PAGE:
The term gerrymandering is derived from Elbridge Gerry (1744-1814), the governor of Massachusetts from 1810 to 1812. In 1812, Governor Gerry signed a bill into law that redistricted his state to overwhelmingly benefit his party, the Republican Party. The opposition party, the Federalists, were quite upset. One of the congressional districts was shaped very strangely and, as the story goes, one Federalist remarked that the district looked like a salamander. No, said another Federalist, it's a gerrymander. The Boston Weekly Messenger brought the term gerrymander into common usage when it subsequently printed an editorial cartoon that showed the district in question with a monster's head, arms, and tail and named the creature a gerrymander. Governor Gerry went on to become vice president under James Madison from 1813 until his death a year later. Gerry was the second vice president to die in office.

Gerrymandering, which had taken place prior to the coinage of the name and continued for many decades thereafter, has been challenged many times in federal courts and has been legislated against. In 1842, the Reapportionment Act required that congressional districts be contiguous and compact. In 1962, the Supreme Court ruled that districts must follow the principle of "one man, one vote" and have fair borders and an appropriate population mixture. Most recently, the Supreme Court ruled in 1985 that manipulating district borders to give an advantage to one political party was unconstitutional.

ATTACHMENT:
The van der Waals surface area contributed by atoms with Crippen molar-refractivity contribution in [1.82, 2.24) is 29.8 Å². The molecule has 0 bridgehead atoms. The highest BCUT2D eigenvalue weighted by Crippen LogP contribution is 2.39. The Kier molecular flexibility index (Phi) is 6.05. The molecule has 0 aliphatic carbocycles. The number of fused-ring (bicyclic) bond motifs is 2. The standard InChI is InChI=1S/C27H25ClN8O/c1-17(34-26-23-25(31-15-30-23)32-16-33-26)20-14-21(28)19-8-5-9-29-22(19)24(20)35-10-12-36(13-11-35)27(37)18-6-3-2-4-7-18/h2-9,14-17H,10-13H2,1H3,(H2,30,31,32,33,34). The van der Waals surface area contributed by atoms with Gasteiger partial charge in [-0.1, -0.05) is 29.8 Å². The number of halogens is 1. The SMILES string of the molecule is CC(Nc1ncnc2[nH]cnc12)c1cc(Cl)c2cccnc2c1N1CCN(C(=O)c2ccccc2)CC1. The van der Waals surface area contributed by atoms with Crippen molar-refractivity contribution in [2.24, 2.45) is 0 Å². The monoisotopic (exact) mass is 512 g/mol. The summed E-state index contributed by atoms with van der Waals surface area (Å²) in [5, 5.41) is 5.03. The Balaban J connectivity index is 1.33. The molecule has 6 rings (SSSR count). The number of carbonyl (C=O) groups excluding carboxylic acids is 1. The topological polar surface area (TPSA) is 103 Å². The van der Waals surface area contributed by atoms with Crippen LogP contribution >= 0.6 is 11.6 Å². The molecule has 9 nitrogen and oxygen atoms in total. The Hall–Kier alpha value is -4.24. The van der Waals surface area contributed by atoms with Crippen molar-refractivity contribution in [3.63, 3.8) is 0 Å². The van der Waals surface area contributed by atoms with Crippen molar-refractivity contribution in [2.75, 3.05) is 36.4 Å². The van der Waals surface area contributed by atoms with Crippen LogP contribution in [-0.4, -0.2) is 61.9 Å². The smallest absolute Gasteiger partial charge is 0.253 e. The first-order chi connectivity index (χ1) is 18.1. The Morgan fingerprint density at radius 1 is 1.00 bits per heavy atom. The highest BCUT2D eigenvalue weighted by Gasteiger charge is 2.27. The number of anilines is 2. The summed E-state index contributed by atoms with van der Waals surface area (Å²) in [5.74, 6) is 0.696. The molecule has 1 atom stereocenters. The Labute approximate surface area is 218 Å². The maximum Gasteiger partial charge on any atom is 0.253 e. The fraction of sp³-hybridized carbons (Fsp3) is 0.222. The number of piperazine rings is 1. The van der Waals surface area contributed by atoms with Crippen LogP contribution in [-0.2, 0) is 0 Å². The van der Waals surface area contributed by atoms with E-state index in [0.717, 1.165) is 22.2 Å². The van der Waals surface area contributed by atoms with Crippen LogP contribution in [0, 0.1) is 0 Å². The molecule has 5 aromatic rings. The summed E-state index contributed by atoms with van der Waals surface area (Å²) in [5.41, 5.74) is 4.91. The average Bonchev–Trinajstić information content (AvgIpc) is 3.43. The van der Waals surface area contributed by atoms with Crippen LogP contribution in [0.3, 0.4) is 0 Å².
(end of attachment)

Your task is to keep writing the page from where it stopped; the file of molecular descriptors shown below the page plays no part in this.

There are three techniques used to gerrymander districts. All involve creating districts that have a goal of encompassing a certain percentage of voters from one political party.

The first method is called the "excess vote." It is an attempt to concentrate the voting power of the opposition into just a few districts, to dilute the power of the opposition party outside of those districts that contain an overwhelming majority of the opposition's voters.

The second method is know as the "wasted vote." This method of gerrymandering involves diluting the voting power of the opposition across many districts, preventing the opposition from having a majority vote in as many districts as possible.

Finally, the "stacked" method involves drawing bizarre boundaries to concentrate the power of the majority party by linking distant areas into specific, party-in-power districts.

The process of reapportionment (to divide the 435 seats in the House of Representatives into the fifty states) will take place soon after the April 1, 2000 Census. Since the primary purpose of the census is to count the number of residents of the United States for purposes of representation, the Census Bureau's highest priority is to provide data for redistricting. Basic data must be provided to the states within one year of the Census - April 1, 2001.